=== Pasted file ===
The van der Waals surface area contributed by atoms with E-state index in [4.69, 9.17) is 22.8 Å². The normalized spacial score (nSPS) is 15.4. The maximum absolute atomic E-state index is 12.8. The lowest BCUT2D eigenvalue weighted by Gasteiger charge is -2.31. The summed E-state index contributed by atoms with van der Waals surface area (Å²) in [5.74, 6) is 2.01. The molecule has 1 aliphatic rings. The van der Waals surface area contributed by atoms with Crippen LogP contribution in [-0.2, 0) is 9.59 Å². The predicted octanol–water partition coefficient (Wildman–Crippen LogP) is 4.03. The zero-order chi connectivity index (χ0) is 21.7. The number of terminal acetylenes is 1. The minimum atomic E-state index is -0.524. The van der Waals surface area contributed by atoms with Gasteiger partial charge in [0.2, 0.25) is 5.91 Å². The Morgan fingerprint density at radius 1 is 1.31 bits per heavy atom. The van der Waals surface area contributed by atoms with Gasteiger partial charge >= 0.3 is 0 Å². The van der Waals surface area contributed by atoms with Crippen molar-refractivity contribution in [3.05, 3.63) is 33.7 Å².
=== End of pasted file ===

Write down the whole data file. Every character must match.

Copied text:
The van der Waals surface area contributed by atoms with E-state index in [4.69, 9.17) is 22.8 Å². The normalized spacial score (nSPS) is 15.4. The maximum absolute atomic E-state index is 12.8. The lowest BCUT2D eigenvalue weighted by Gasteiger charge is -2.31. The summed E-state index contributed by atoms with van der Waals surface area (Å²) in [5.74, 6) is 2.01. The molecule has 1 aliphatic rings. The van der Waals surface area contributed by atoms with Crippen LogP contribution in [-0.2, 0) is 9.59 Å². The predicted octanol–water partition coefficient (Wildman–Crippen LogP) is 4.03. The zero-order chi connectivity index (χ0) is 21.7. The number of terminal acetylenes is 1. The minimum atomic E-state index is -0.524. The van der Waals surface area contributed by atoms with Gasteiger partial charge in [0.2, 0.25) is 5.91 Å². The Morgan fingerprint density at radius 1 is 1.31 bits per heavy atom. The van der Waals surface area contributed by atoms with Gasteiger partial charge >= 0.3 is 0 Å². The van der Waals surface area contributed by atoms with Crippen molar-refractivity contribution in [3.05, 3.63) is 33.7 Å².